Studies during the past decade have led to the recognition of a fundamental, widely expressed mechanism of structural damage in energy- deprived cells, which is suppressed by physiologic levels of glycine and is independent of Ca2+ availability or alterations of cytosolic free Ca2+. To gain insight into this process, Madin-Darby canine kidney (MDCK) cells were depleted of adenosine triphosphate (ATP) by a mitochondrial uncoupler in glucose-free medium, and intracellular free Ca2+ was clamped at 100 nM to avoid calcium cytotoxicity. Although the ATP-depleted cells swelled and blebbed and their plasma membranes appeared to be under tension, they nevertheless became permeable to macromolecules. The plasma membranes of these cells retained structural continuity, as determined by morphologic observations, and confocal microscopy of a plasma membrane protein label (Biotin: Ultra Avidin-Texas Red) and a lipid label (NBD-sphingomyelin). Using fluoresceinated dextrans of graded molecular size, membrane permselectivity was examined noninvasively by confocal microscopy. Measured as inside/outside ratios of fluorescence intensity, the permeability indices showed progressively greater restriction to diffusion of increasingly larger dextran molecules across plasma membranes, with sharp break-points between 70,000 and 145,000 daltons (d). The results indicated that the membranes behaved as if they were perforated by water-filled channels or 'pores,' with size-exclusion limits of molecular dimensions. The membrane defects evolved from small pores permeable only to propidium iodide (668 d) and the smallest dextran (4,000 d), before enlarging with time to become permeable to larger dextrans. Inclusion of glycine during ATP depletion did not affect cell swelling or blebbing but completely prevented the development of permeability defects. Treatment of cells before ATP depletion with a membrane-impermeant homobifunctional 'nearest neighbor' crosslinking agent, 3,3' dithiobis(sulfosuccinimidylpropionate), suppressed the development of permeability defects, even in the absence of glycine. These observations suggest that the cellular abnormality that is suppressed by glycine involves rearrangement of plasma membrane proteins to form water-filled pores large enough to leak macromolecules.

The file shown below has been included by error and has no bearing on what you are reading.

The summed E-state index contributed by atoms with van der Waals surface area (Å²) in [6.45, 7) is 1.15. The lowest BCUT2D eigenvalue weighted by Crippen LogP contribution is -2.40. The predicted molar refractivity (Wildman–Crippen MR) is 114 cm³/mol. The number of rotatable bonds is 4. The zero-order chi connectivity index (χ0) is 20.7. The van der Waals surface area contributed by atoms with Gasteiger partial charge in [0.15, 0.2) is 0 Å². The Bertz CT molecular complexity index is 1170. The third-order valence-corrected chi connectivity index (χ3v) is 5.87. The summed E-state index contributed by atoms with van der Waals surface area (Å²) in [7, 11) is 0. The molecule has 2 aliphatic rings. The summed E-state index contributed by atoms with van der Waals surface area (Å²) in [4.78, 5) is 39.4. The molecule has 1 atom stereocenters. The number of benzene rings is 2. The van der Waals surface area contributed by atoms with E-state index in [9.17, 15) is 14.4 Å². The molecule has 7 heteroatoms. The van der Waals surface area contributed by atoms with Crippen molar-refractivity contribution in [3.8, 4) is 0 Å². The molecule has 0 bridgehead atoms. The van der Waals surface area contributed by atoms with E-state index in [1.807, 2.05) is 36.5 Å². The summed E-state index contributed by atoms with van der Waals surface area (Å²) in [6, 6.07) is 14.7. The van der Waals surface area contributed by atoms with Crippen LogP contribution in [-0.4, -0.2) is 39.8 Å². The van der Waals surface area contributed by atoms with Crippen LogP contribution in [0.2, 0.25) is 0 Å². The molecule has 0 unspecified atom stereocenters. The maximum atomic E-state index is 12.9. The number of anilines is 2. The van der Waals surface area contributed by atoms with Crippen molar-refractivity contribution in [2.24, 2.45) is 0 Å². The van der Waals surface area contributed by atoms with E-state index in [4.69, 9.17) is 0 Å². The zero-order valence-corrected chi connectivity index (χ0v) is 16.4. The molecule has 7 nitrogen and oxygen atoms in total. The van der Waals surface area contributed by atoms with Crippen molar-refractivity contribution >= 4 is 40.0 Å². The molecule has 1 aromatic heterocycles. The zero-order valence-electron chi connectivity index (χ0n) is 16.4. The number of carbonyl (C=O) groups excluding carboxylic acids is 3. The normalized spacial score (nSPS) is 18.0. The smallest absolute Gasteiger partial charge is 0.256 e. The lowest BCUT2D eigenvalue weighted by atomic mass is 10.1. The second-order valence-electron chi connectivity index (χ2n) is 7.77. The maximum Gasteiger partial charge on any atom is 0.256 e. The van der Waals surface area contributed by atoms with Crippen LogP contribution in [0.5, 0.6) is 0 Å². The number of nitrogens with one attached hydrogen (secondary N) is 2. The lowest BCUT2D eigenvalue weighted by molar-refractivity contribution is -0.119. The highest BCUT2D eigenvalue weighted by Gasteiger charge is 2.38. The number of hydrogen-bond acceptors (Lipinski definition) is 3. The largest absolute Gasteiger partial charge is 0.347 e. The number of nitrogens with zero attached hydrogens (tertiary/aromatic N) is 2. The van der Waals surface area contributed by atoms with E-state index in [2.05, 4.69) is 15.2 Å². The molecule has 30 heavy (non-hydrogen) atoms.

|Original language||English (US)|
|Number of pages||12|
|State||Published - Jun 1 1998|
ASJC Scopus subject areas
- Pathology and Forensic Medicine
- Molecular Biology
- Cell Biology